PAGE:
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How high school educators get young people to think about voting

Voting: How high school teachers get students to think about their civic duty

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Recently, The Lindsay Advocate’s Mallory Cramp-Waldinsperger asked local high school teachers for their perspectives on how youth see the world, and what educators can do to get students to think about voting. This is what they had to say:

Is there anything unique about how up-and-coming voters see the world, and politics that you think readers should know?

Mark Robinson – Canadian and World Studies, LCVI

There’s a general sense of overwhelming complexity, and a feeling that individual action doesn’t amount to much against the powers that be. However, students do have strong feelings when they are engaged and have been introduced to current issues. Topics which inspire them include climate change and its consequences, and the growing awareness of gender identities and the acceptance of these differences. Students are quick to rally behind causes that try to redress injustices.

They will become passionate when they learn of corporate abuses, inequalities in the distribution of wealth, abuses of power; these kinds of things may reflect the teenage position in life (little real power, feeling marginalized or unappreciated) so they rally to these causes. For example, students do understand that climate change is a real thing, that it will affect their lives, and it is a problem that they would like to see effective solutions. They tend to agree that governments and corporations have left this problem untended too long, and the the sense of the injustice of profit over sustainability is strongly felt.

Mairi Bew – Canadian and World Studies, I.E. Weldon

Students are keenly aware of the many serious challenges facing our world; and, like adults, they have varying responses as to how society should move forward to overcome these challenges.  Some choose to ignore the situation, while the majority want to see some significant, positive changes.  Students get discouraged when they hear the name calling and negativity of political campaigns.  However, most believe that they can see through the rhetoric and sound bites to find the truth.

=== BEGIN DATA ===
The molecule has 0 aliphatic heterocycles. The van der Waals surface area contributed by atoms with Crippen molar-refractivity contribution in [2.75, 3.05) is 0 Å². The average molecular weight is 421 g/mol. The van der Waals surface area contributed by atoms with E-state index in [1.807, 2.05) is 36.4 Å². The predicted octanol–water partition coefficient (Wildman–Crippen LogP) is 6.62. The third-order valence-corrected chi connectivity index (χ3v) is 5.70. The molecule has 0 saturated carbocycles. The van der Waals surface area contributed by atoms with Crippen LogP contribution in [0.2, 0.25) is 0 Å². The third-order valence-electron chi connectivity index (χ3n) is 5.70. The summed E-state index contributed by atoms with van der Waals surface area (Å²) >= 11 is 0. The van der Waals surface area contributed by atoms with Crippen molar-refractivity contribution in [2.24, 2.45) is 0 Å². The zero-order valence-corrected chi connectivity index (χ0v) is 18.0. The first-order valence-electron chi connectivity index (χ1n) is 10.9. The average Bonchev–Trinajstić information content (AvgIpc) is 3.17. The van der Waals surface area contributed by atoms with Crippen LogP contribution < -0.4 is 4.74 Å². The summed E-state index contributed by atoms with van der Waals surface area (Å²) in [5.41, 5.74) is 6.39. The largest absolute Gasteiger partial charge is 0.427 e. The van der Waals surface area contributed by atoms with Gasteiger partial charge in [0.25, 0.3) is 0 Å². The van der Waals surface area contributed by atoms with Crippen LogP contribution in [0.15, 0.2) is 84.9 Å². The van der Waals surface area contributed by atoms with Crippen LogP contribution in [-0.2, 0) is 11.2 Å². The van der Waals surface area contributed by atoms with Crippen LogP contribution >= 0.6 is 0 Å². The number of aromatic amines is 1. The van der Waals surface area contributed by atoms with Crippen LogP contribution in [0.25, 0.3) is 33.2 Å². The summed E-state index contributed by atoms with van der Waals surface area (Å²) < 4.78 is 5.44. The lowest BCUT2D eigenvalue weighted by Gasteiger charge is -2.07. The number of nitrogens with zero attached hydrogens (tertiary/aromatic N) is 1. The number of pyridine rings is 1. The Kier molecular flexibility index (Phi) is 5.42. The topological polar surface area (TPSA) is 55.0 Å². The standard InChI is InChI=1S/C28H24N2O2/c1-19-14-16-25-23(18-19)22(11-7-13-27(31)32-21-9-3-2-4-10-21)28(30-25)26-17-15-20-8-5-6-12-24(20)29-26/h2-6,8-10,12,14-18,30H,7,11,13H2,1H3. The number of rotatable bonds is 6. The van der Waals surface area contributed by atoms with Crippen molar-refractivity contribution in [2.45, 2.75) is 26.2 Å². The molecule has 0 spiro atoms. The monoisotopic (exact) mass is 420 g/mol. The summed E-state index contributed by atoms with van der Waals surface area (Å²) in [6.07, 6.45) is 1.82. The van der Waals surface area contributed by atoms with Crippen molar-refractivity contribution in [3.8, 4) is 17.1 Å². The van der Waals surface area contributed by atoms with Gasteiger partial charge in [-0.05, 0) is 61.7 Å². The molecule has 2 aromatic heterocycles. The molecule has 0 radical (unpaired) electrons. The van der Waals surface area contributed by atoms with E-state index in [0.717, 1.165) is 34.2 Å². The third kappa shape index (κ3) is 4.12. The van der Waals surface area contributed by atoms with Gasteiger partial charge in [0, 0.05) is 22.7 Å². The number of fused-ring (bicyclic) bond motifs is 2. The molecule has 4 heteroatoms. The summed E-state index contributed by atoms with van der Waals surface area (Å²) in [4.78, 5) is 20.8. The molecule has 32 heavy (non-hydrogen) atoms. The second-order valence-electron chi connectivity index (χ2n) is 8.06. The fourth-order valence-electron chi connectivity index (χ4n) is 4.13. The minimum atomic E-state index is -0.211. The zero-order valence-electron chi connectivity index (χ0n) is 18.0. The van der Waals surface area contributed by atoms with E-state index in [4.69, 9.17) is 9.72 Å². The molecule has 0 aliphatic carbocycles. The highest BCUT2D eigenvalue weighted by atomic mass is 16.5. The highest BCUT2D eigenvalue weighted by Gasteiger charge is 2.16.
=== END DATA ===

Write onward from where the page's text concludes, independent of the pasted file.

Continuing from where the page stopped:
Darryl Bortolot – History and Law, LCVI

One could make the argument that they tend to see the world through a ‘digital’ or ‘social media’ lens. However, the same could be said for a larger (and growing) chunk of the general population. My perspective is that, in all honesty, youth are no different than ‘the rest of us.’ Often, adults seem to think that youth are politically apathetic. The reality is that they are no more involved or disengaged than the general population. They certainly are more engaged when it comes to issues of environmentalism or social justice than many adults. They also tend to be more open to social change — but I see this as a function of youth. They haven’t had an opportunity to become retrenched in their views, as are we are wont to do. How many one-time ‘radical’ socialists are now devoted fiscal or social conservatives? More than who would care to admit.

Marcie Goldenberg, Canadian and World Studies, LCVI

I would say that young people today are highly interested in diversity and social justice. There are more youth today who accept the fact that gender and sexuality are not binary. For many of them this is not even a question. I see them as very accepting of differences, in terms of race and gender and sexuality as well as abilities and interests. I believe most youth today also want to see innovations in ways we deal with and affect the climate crisis. Although they too feel it is hard to make the change themselves, they would fully support and get involved with bigger system wide changes and funding for new technologies as well as policies designed to lessen our environmental impact. 

What do you do to get young people to think about voting?

Mark Robinson – Canadian and World Studies, LCVI

A good place to start is to help them identify their own personal political values and realize that the politics of their parents may not be their politics. We examine the political spectrum as a model to explain where we stand regarding the principles of left and right political ideologies and discover where Canadian political parties fit into this model. Then we examine issues. Kids will be very involved once they really understand the background of an issue, especially if it offends their sense of justice and fair play. After that, we will try to get them to read the newspaper, watch the news, and engage in conversation about current events. The result, hopefully, is an engaged, knowledgeable student body. 

Mairi Bew – Canadian and World Studies, I.E. Weldon